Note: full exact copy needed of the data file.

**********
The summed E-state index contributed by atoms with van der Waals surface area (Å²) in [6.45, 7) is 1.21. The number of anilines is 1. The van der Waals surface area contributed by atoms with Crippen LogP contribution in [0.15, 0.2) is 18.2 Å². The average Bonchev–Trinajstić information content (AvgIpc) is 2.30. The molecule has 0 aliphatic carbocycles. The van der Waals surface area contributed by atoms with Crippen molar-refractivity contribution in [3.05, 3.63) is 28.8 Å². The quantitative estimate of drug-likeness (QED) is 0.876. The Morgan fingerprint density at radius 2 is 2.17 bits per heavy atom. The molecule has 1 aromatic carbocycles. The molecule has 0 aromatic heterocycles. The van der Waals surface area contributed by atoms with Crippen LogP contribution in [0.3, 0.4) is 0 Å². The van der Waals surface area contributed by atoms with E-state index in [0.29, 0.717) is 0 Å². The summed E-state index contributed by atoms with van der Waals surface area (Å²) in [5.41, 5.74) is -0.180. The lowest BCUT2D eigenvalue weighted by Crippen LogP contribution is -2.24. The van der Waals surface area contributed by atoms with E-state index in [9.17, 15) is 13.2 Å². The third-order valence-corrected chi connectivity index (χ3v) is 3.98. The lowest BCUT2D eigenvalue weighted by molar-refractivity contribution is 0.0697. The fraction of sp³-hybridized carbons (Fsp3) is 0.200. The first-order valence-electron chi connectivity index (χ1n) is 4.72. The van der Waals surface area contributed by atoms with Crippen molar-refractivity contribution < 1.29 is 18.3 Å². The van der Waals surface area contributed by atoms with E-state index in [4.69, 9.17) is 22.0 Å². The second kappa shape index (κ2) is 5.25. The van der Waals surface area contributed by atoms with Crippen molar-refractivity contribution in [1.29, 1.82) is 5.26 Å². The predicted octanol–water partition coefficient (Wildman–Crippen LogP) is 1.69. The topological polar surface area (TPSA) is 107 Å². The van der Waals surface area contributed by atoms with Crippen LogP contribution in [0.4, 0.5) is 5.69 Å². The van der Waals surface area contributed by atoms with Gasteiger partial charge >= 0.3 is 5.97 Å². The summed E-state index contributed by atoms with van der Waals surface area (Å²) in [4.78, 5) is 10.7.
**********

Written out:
The summed E-state index contributed by atoms with van der Waals surface area (Å²) in [6.45, 7) is 1.21. The number of anilines is 1. The van der Waals surface area contributed by atoms with Crippen LogP contribution in [0.15, 0.2) is 18.2 Å². The average Bonchev–Trinajstić information content (AvgIpc) is 2.30. The molecule has 0 aliphatic carbocycles. The van der Waals surface area contributed by atoms with Crippen molar-refractivity contribution in [3.05, 3.63) is 28.8 Å². The quantitative estimate of drug-likeness (QED) is 0.876. The Morgan fingerprint density at radius 2 is 2.17 bits per heavy atom. The molecule has 1 aromatic carbocycles. The molecule has 0 aromatic heterocycles. The van der Waals surface area contributed by atoms with Crippen LogP contribution in [0.3, 0.4) is 0 Å². The van der Waals surface area contributed by atoms with E-state index in [0.29, 0.717) is 0 Å². The summed E-state index contributed by atoms with van der Waals surface area (Å²) in [5.41, 5.74) is -0.180. The lowest BCUT2D eigenvalue weighted by Crippen LogP contribution is -2.24. The van der Waals surface area contributed by atoms with E-state index in [9.17, 15) is 13.2 Å². The third-order valence-corrected chi connectivity index (χ3v) is 3.98. The lowest BCUT2D eigenvalue weighted by molar-refractivity contribution is 0.0697. The fraction of sp³-hybridized carbons (Fsp3) is 0.200. The first-order valence-electron chi connectivity index (χ1n) is 4.72. The van der Waals surface area contributed by atoms with Crippen molar-refractivity contribution < 1.29 is 18.3 Å². The van der Waals surface area contributed by atoms with E-state index in [4.69, 9.17) is 22.0 Å². The second kappa shape index (κ2) is 5.25. The van der Waals surface area contributed by atoms with Crippen molar-refractivity contribution in [1.29, 1.82) is 5.26 Å². The predicted octanol–water partition coefficient (Wildman–Crippen LogP) is 1.69. The topological polar surface area (TPSA) is 107 Å². The van der Waals surface area contributed by atoms with Crippen LogP contribution in [0.4, 0.5) is 5.69 Å². The van der Waals surface area contributed by atoms with Gasteiger partial charge >= 0.3 is 5.97 Å². The summed E-state index contributed by atoms with van der Waals surface area (Å²) in [4.78, 5) is 10.7.